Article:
The limits of empathy
In the past week alone, four (count ‘em, four) people have apologized to me with a close variation of the following:
“It was not my intention to hurt you.”
What a ridiculous collection of words.
As a provider, I sometimes find myself wondering: “Am I the crazy one here?”
It’s by design. Providers are magnets for manipulative people. They manipulate me, or try to, and when I finally say “enough,” they whip out a bullshit non-apology like, “It was not my intention to hurt you, to waste your time over the course of many months, to disrespect you, to dehumanize you, to reduce you to body parts, to steal your content.” (Those are all real and recent examples, by the way.)
“It was not my intention.”
Who gives a damn about your intention? We are adults. Adults take responsibility for our actions and our words.
“It was not my intention.”
You poor thing. You poor sweet child. Your fingers took over and you accidentally typed those disgusting words. The devil took over and drove you to steal my content. You blacked out and then jerked me around, repeatedly, over the course of weeks or months.
Am I supposed to believe that? Really?
Manipulators gonna manipulate, I guess.
I write that now, clear-headed.
But in the moment, when I receive a bizarre non-apology after the sender has done something heinous to me — usually many somethings — I do that head-shakey, “blub blub blub” surprised/confused thing that cartoon characters do.
What the hell is going on? Did I read into their behavior too much — elevating something benign into something hurtful? Or, did I say or do the wrong thing, driving them to act a certain way? Did I move the goalposts? Was I unclear or contradictory? Did I invent conflict?
The answer, of course, is no.
That’s the power of manipulators. They make you question reality. (This is called gaslighting, by the way.)
As a provider, catching manipulative behavior early is not just a useful skill, but is a survival tactic. Manipulation in digital communications is head-scrambly enough; if allowed to continue, it leads to boundary-crossing in person. That’s the stuff of nightmares, of lurid news headlines, of unexplained breaks from working, of premature retirements.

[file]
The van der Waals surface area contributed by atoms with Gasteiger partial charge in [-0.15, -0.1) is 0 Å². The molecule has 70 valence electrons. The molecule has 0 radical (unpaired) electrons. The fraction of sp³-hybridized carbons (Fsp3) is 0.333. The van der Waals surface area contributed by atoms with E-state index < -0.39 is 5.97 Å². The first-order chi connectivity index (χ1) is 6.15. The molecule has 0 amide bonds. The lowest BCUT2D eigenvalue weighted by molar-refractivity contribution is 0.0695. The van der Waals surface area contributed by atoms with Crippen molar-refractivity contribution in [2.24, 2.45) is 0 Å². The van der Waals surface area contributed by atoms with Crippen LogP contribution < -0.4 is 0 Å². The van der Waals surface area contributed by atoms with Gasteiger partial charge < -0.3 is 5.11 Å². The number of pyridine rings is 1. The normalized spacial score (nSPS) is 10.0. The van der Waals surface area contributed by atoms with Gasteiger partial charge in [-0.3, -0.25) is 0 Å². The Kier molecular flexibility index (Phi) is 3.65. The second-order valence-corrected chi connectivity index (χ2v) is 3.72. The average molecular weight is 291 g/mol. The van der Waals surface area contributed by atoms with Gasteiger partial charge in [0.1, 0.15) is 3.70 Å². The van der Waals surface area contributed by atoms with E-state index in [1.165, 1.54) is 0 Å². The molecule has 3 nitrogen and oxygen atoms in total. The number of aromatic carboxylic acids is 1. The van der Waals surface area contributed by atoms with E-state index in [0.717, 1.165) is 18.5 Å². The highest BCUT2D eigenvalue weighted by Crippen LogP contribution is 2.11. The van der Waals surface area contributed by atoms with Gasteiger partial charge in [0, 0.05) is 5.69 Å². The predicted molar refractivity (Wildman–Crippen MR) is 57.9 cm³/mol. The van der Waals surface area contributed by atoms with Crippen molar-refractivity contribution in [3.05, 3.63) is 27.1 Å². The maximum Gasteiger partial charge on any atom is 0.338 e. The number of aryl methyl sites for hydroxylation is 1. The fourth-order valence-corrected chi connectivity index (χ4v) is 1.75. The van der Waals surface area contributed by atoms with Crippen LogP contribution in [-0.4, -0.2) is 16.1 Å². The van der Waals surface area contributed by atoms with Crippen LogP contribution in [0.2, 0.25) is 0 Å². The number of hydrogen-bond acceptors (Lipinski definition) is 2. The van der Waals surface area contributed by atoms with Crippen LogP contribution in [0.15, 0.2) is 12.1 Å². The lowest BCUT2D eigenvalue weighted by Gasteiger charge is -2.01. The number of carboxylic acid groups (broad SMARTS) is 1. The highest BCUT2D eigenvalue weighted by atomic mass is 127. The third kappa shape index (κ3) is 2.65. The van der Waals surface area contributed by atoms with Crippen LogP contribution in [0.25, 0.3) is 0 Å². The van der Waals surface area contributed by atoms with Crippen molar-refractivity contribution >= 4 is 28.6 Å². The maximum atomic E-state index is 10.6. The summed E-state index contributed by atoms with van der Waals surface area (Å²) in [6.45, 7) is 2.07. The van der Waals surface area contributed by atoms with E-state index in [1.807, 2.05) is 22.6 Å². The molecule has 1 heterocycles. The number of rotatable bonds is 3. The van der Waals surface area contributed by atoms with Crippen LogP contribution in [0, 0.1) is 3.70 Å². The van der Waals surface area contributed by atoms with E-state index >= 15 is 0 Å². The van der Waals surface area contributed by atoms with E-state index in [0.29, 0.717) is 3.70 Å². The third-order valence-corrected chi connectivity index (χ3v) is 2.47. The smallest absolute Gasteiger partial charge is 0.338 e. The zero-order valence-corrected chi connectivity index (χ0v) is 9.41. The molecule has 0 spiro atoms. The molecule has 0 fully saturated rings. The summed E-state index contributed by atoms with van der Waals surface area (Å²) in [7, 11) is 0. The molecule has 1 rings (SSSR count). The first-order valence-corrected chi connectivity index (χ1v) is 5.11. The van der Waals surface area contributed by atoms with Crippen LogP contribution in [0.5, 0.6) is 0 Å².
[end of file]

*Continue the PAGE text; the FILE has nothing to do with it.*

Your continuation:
A lot of the time, boundary-crossing, disrespect and manipulative behavior come through digital communications clear as day — if you know what to look for, and if you are in a healthy and clear state of mind. I’ve been to this rodeo before; I know the patterns pretty well. Certain words or phases are tip-offs. Now, to my eye, they are unmistakable.
The behavior will escalate if I don’t cut it off at the root. That root, though — sometimes I poke at it a little, to see what grows. Chalk it up to my American bravado, or a desire to fine-tune my instincts.
So, what grows? What grows from that ugly, festering root? More of the same, but worse. Worse and worse behavior, peppered with self-justifications and the occasional denial. Shirking responsibility or claiming naivety. Ever more complex explanations. A lot of me, me, me talk. Ignoring my attempts to re-direct and reassert boundaries, if I do try. And then, finally, when I say enough is enough is enough is enough: the non-apology. “How funny, Shae, that I hurt you through manifestly hurtful words and behaviors. That was not my intention.”
Of course it was. (And even if it wasn’t: why is your intention relevant?)
Why do I write this post? To reassure myself: Shae, you’re not crazy.
And to reassure everyone out there who’s encountered a master manipulator in your family, in your workplace, or in your social circle: you’re not crazy, either.
Lies designed to make the other person feel unhinged, confused, less-than, questioning their own reality: these are some of the most corrosive lies of all.
And that’s why this non-apology sticks in my craw so much: it’s a lie calibrated to do harm.
It’s designed to make an empathetic person feel sorry for the person who knowingly and repeatedly inflicted harm in the first place.
It’s designed to knock us down a peg so we are more susceptible to yet more lies and manipulation.
It’s designed to make the victim try desperately to regain something, to fix a problem they didn’t create.
It weaponizes empathy.
As a provider, practicing empathy is one of my most vital habits. If you are a person who is fundamentally honest, good, and brave enough to be vulnerable: my empathy runs as deep as the ocean.
But empathy must have limits. Manipulative people will attempt to weaponize your empathy, to use it against you so they get what they want — your time, your attention, your affection, whatever. Don’t let them. Don’t give them an inch. Or, if you are like me and wish to occasionally poke the ugly root and see what grows: be ready with the machete, to give it a strong, unflinching whack.
This post was written by Shae Ashbury, a NYC escort with blue eyes, blonde hair and a whole lotta empathy (and a little bite). Visit my booking form, gallery, patronage and details, and testimonials. If you found this post valuable, consider tipping me by emailing a Net-A-Porter or Etsy gift card to firstname.lastname@example.org. Thank you for your support!